This horrible mangling of the English language comes courtesy of the Plain English Campaign’s Golden Bull Awards. Somebody sent a question to online retailer, asking whether they still sold blank CDs, and this was the response. A short, sharp “No” would have been rude, but at least it wouldn’t make your eyes cross.

When you’re writing for the Web—or anywhere else, for that matter—you should try to use the clearest and simplest language possible. It’s a good idea for a number of reasons, but from an accessibility viewpoint this will ensure that your writing doesn’t compound any other problems that your readers may have. And for those keeping score at home, using the clearest and simplest language is one of the Priority One checkpoints for the World Wide Web Consortium’s Web Accessibility Guidelines.

Clear and simple language doesn’t mean that you ought to “dumb it down” to first-grade level: the language you need to use also relies a lot on your audience and the text’s purpose. For example, if you’re the webmaster of a meteorology site, you can safely assume that a visitor reading an analysis of recent climate data will be someone who is already familiar with meteorology. There’s a good chance that they already know about terms like “Kelvin wave” and “positive anomaly,” so it’s fair to go right ahead and use them. However, people who just want to see their local weather forecast will be more comfortable with everyday terms like “unusually strong winds” or “scattered showers.”

Practical Tips

The following pointers can help you keep your writing simple, clear, and effective.

  • Keep your sentences short—15-20 words is about as long as a sentence should get. It can be hard to do this when you’re trying to explain a complicated idea—use appropriate punctuation (like those dashes) to help turn long sentences into more manageable chunks.
  • Stick to one concept or idea per paragraph. If you find that you’re writing about two different things in a single paragraph, it’s probably time to break them up.
  • Choose common words whenever you can. This is of particular benefit to people with a reading or learning disability, who have to work harder to read your text.
  • Try to avoid jargon and other “special” words as often as possible. If it’s necessary to use them, define them someplace in the document—either with a glossary, or the first time you use them.
  • If you’re using acronyms or abbreviations, write them in full the first time you use them:

    About This Particular Macintosh (ATPM) is a Web zine about…

    There’s also a pair of HTML tags that can help: <acronym> and <abbr>, respectively. When you use an acronym, such as XHTML, you can mark it with the <acronym> tag:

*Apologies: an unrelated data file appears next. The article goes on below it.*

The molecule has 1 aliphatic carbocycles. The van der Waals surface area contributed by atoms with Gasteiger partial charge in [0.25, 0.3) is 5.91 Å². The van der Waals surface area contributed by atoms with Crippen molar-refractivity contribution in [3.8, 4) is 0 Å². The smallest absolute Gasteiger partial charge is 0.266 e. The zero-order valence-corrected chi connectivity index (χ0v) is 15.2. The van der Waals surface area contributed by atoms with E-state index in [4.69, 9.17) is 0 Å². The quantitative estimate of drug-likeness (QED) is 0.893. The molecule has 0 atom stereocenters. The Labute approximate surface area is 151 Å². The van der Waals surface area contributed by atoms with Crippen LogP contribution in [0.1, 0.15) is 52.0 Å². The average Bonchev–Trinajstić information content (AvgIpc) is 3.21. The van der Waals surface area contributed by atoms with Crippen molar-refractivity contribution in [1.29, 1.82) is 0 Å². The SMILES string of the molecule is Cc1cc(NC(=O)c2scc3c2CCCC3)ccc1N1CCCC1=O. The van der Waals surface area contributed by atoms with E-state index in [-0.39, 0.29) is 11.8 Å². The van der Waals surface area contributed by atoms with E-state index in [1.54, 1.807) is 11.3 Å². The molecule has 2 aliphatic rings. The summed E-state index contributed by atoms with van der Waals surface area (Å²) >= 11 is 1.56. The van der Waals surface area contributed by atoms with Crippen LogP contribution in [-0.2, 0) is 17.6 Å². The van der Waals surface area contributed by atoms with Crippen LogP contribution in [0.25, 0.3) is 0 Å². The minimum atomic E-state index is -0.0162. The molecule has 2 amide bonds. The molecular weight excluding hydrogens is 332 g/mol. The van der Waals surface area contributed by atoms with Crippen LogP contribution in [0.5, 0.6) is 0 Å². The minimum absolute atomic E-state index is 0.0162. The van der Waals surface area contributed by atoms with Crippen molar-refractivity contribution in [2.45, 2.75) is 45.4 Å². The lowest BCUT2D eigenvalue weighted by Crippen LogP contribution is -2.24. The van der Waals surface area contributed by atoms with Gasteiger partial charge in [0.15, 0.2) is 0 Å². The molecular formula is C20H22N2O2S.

<acronym title="World Wide Web Consortium">W3C</acronym>

    Most browsers will show a marked acronym with a dotted underline. When you hover the mouse cursor over the word, the expanded version appears as a tooltip.


    Broken Browser Alert: Although <abbr> is the better choice for abbreviations, Internet Explorer doesn’t support it. And that still doesn’t give you an excuse to slack off: write them out in full.

  • Use active, rather than passive verbs—for example:
    Jack redesigned the Web site.

    instead of:

    The Web site was redesigned by Jack.

    They’re shorter and more direct, which aids in comprehension. (Not sure about the difference? Check out the Online Writing Lab.)

  • When you speak about actions, try to use direct instructions. This is especially important for link text—ideally, a link should make sense when read out of context.
    More information can be found at

    That’s nice, but:

    Find out more at

    is much easier to read.

  • The easiest way to check your work for simplicity is to ask someone to read it for you, and preferably someone who isn’t an expert on what you’re writing about. When you’ve spent hours preparing your writing, you’re probably too close to the action. No friends? Well, try leaving the work alone for a little while and go do something else. Come back and read it with a fresh perspective.

Keep It Organized

The way you structure your text can have a significant impact on accessibility as well. Headings, lists, paragraph breaks, and good use of white space all contribute to an easier time on the Web. Using these techniques can help break up your text into smaller parts.